For Parents

Information for Parents

Enforcing Utah's Social Media Laws

The Utah Legislature enacted SB152 and HB311 in the 2023 General Session. Social media platforms with over 5,000,000 users are regulated by those bills*. The Division of Consumer Protection is tasked with enforcing these new laws. Beginning March 1, 2024, regulated social media platforms will have new restrictions and requirements when engaging with Utah minors. First, the law now provides for enhanced access for parents by requiring that social media platforms

  • obtain express parent or guardian permission before allowing minors on the platform, and
  • provide parental access to the minor account, and to all posts and messages in their child's account.

In addition, the social media platforms must provide protections to minor account holders including prohibitions on

  • direct messages with "non-friended" accounts,
  • visibility in searches to non-friends, and
  • advertising or suggested groups, products, posts, or services.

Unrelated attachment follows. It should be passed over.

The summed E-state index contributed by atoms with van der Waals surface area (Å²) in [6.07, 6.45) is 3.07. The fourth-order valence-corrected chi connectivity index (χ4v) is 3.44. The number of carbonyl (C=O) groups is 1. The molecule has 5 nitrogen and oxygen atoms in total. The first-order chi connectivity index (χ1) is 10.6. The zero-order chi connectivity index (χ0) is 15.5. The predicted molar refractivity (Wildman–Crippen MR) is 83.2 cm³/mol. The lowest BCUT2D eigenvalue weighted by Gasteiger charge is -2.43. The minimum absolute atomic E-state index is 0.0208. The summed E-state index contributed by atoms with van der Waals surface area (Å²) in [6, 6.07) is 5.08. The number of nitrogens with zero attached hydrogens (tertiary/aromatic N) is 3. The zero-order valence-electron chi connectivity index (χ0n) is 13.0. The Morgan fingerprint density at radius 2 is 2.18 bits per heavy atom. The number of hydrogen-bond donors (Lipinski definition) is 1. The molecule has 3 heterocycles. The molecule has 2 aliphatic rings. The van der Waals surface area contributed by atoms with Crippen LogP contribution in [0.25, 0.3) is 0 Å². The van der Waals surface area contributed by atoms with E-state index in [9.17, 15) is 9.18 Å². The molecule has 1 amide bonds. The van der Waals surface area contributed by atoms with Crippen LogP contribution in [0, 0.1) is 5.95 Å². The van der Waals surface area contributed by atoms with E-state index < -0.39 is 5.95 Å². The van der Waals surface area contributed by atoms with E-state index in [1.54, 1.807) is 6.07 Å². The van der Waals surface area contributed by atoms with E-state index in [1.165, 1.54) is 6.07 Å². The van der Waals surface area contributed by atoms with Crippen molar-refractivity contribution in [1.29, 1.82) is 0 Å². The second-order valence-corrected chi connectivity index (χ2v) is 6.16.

The social media platforms may not collect personal information about minors from posts or user activity.

Furthermore, minor accounts also must have a default setting that prohibits access from 10:30 PM to 6:30 AM, which can be changed by the parent or guardian.

Finally, as provided in HB311, a regulated social media platform may not use an addictive practice, design, or feature with minor account holders.

The Division of Consumer Protection is authorized to take administrative actions for violations which includes injunctive relief and fines of up to $2,500 per violation of SB152, and file civil actions for violations of SB152 or HB311. Although these new protections will not be required under the law until March 1, 2024, the Division of Consumer Protection will start collecting parental experiences or complaints about the activities of social media companies engaging with minors beginning in May of 2023.

* Many websites with social interaction features, such as online shopping, video games, scholarly research, and teleconferencing are exempted from the bills.